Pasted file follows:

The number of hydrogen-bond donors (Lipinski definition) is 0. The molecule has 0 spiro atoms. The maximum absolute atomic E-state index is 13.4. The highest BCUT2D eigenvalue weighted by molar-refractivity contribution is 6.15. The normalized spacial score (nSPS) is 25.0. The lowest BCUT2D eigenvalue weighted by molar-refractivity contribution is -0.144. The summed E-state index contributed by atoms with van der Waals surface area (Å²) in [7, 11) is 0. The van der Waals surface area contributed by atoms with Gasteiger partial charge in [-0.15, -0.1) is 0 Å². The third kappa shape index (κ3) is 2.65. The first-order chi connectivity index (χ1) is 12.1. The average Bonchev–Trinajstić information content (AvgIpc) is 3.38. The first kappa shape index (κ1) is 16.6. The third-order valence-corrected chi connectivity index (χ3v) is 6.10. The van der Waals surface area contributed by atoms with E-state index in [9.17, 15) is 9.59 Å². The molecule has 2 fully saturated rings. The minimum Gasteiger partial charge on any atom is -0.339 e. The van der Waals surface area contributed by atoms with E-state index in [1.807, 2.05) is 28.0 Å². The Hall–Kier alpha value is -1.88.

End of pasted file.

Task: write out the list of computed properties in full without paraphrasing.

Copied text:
The number of hydrogen-bond donors (Lipinski definition) is 0. The molecule has 0 spiro atoms. The maximum absolute atomic E-state index is 13.4. The highest BCUT2D eigenvalue weighted by molar-refractivity contribution is 6.15. The normalized spacial score (nSPS) is 25.0. The lowest BCUT2D eigenvalue weighted by molar-refractivity contribution is -0.144. The summed E-state index contributed by atoms with van der Waals surface area (Å²) in [7, 11) is 0. The van der Waals surface area contributed by atoms with Gasteiger partial charge in [-0.15, -0.1) is 0 Å². The third kappa shape index (κ3) is 2.65. The first-order chi connectivity index (χ1) is 12.1. The average Bonchev–Trinajstić information content (AvgIpc) is 3.38. The first kappa shape index (κ1) is 16.6. The third-order valence-corrected chi connectivity index (χ3v) is 6.10. The van der Waals surface area contributed by atoms with E-state index in [9.17, 15) is 9.59 Å². The molecule has 2 fully saturated rings. The minimum Gasteiger partial charge on any atom is -0.339 e. The van der Waals surface area contributed by atoms with E-state index in [1.807, 2.05) is 28.0 Å². The Hall–Kier alpha value is -1.88.